Trump’s science envoy resigns with scathing message embedded in letter: ‘I-M-P-E-A-C-H’

US President Donald Trump walks on the South Lawn of the White House in Washington, US, before his departure to Yuma, Arizona on Aug 22, 2017. PHOTO: REUTERS

WASHINGTON (WASHINGTON POST) - Daniel Kammen, a renewable energy expert appointed last year as a science envoy to the State Department, quit on Wednesday (Aug 23) with a biting message in his resignation letter: the first letter of each paragraph spelled out "I-M-P-E-A-C-H.

In a resignation letter posted on Twitter, Kammen wrote that Trump's remarks about the racial violence in Charlottesville, Virginia had attacked "core values of the United States" and that it would have "domestic and international ramifications."

Demonstrations by white supremacist groups on Aug 12 turned deadly after a neo-Nazi plowed a car into a crowd, killing one counterprotester and injuring at least 19 other people in Charlottesville. Two police officers were also killed when their helicopter crashed.

Trump's initial response was widely criticised, even by some members of his own political party, for being insufficient and vague.

Though the president later condemned the hate groups, he went on to effectively undo his conciliatory remarks by giving an off-the-rails news conference days later in which he once again blamed "both sides" in Charlottesville.

Kammen, who was appointed during Barack Obama's presidency, said it would be unconscionable for him to continue serving the administration after those remarks. He said he stood with "the unequivocal and authoritative statements" of a slew of other public officials, both Democratic and Republican.

"Acts and words matter," Kammen wrote. "To continue in my role under your administration would be inconsistent with the principles of the United States Oath of Allegiance to which I adhere."

However, his most biting message may have come in the form of a hidden acrostic; the first letter of each paragraph spelled out "I-M-P-E-A-C-H."

The State Department appointed Kammen, an energy professor at the University of California, Berkeley, as one of five US science envoys in March 2016. At the time, Kammen said he would be working on various global energy initiatives, as well as "the wider Paris Accord."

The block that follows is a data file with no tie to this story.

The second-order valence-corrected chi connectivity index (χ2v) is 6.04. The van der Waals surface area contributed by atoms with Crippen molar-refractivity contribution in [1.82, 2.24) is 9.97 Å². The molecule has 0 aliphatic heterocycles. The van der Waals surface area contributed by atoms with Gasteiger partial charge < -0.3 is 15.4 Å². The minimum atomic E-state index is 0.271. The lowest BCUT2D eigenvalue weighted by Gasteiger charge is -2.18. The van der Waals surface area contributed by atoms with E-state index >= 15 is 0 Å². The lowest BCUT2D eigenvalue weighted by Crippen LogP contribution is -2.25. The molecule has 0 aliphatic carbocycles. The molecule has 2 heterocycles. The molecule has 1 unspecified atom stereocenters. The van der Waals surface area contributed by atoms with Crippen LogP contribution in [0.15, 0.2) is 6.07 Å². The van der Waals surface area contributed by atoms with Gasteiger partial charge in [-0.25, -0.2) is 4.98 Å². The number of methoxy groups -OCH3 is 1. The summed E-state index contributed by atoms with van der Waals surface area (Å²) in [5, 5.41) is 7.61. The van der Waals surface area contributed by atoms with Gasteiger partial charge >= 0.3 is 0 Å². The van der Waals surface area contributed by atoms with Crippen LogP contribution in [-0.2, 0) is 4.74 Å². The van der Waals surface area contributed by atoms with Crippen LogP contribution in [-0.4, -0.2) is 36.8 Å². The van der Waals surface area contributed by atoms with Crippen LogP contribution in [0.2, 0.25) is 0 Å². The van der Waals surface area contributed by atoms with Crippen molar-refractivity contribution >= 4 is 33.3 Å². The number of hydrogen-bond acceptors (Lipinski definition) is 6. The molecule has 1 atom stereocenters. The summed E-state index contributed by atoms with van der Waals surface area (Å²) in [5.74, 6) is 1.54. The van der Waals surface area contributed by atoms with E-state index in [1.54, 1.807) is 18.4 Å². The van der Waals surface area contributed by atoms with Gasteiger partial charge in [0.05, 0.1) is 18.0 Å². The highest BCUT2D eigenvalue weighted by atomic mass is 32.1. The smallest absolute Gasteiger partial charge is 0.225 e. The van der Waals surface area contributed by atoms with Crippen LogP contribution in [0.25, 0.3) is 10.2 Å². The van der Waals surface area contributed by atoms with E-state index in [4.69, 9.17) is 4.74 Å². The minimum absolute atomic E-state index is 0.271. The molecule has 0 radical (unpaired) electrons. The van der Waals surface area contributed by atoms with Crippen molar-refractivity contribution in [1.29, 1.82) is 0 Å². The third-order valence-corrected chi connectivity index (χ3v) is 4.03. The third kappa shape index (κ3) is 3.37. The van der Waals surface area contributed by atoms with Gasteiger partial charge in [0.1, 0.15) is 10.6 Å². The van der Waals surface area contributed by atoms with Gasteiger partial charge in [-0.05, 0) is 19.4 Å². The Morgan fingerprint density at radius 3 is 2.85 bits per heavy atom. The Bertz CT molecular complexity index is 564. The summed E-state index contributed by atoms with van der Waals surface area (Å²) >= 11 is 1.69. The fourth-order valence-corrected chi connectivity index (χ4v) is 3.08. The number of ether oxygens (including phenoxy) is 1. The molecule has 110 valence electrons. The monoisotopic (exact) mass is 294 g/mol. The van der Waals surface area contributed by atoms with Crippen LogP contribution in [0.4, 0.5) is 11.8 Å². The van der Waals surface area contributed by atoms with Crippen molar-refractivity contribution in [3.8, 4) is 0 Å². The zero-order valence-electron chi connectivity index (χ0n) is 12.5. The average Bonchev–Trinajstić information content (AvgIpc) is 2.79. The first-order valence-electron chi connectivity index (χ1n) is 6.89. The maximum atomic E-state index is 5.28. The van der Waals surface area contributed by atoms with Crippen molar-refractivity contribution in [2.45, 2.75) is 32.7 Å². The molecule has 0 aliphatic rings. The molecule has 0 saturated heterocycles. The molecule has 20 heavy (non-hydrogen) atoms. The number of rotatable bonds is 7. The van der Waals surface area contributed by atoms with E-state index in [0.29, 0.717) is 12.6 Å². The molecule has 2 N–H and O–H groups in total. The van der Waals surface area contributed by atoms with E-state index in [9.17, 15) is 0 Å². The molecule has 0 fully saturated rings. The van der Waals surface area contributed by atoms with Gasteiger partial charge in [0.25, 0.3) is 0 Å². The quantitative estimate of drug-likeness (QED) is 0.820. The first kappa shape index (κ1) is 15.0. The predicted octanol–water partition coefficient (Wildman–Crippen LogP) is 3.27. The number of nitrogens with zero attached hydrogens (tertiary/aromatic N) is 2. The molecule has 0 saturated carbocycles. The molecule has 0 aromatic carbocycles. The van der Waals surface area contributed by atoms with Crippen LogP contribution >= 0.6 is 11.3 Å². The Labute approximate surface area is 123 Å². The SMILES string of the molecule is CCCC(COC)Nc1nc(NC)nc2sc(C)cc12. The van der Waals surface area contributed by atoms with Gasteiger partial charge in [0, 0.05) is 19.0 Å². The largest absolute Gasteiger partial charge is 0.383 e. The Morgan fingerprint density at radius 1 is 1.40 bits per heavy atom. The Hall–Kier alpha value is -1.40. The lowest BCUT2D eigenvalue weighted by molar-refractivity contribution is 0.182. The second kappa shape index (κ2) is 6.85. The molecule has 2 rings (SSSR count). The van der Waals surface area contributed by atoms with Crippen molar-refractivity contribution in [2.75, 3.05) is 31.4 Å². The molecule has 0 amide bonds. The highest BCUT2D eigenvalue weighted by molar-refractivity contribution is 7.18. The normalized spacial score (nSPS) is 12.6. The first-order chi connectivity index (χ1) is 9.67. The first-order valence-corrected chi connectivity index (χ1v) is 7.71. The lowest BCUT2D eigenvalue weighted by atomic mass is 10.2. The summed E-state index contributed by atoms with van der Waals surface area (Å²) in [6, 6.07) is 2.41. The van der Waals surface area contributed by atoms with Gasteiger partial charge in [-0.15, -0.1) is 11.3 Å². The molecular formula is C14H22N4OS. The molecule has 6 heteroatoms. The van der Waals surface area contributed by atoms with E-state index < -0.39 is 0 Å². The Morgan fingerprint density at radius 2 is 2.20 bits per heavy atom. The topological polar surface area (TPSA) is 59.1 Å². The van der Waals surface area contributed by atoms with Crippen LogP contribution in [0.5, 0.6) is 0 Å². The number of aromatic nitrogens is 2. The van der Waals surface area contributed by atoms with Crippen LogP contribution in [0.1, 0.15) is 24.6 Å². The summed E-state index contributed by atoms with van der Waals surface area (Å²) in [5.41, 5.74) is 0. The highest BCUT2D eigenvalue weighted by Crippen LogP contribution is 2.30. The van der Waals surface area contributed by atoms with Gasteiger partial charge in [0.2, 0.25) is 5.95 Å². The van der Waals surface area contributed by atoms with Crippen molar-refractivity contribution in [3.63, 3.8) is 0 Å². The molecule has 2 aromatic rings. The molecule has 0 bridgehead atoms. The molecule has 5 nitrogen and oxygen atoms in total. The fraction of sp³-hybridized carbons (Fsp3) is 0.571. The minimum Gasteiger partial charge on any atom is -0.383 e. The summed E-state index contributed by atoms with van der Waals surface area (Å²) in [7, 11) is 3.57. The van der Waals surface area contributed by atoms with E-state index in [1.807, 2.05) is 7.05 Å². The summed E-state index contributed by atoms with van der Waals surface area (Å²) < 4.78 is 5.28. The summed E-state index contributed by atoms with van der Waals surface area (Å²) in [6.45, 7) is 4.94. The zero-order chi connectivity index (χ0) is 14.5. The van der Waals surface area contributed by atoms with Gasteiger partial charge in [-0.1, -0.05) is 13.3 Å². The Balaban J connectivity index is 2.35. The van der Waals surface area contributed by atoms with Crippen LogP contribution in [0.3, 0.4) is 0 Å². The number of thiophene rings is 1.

In his resignation letter, Kammen also cited other concerns that predated Trump's Charlottesville comments, including the president's decision to withdraw from the Paris climate accord in June.

"Particularly troubling to me is how your response to Charlottesville is consistent with a broader pattern of behavior that enables sexism and racism, and disregards the welfare of all Americans, the global community and the planet," Kammen wrote. "Your decision to abdicate the leadership opportunities and the job creation benefits of the Paris climate Accord, and to undermine energy and environmental research are not acceptable to me. . . . Your actions to date have, sadly, harmed the quality of life in the United States, our standing abroad, and the sustainability of the planet."

During his approximately 18 months as a science envoy, Kammen said, the United States had "built significant partnerships in North and East Africa, and in the Middle East, around shared visions of national security, job creation in the US and sustainable energy."

Kammen wrapped up his resignation letter with something of a warning for Trump, borrowing the words of President Dwight D. Eisenhower: "A people (or person) that values its privileges above principles soon loses both."

Trump's response to Charlottesville has cost him the support of a slew of business leaders and Hollywood performers who resigned from various presidential advisory groups.

Last Friday, the members of the President's Committee on the Arts and the Humanities announced they were resigning en masse in a fiery letter.

"Ignoring your hateful rhetoric would have made us complicit in your words and actions . . ." the letter stated. "Supremacy, discrimination, and vitriol are not American values. Your values are not American values. We must be better than this. We are better than this. If this is not clear to you, then we call on you to resign your office, too."

That letter also contained a hidden message. The first letters in each of those paragraphs, taken together, spelled out: "R-E-S-I-S-T."

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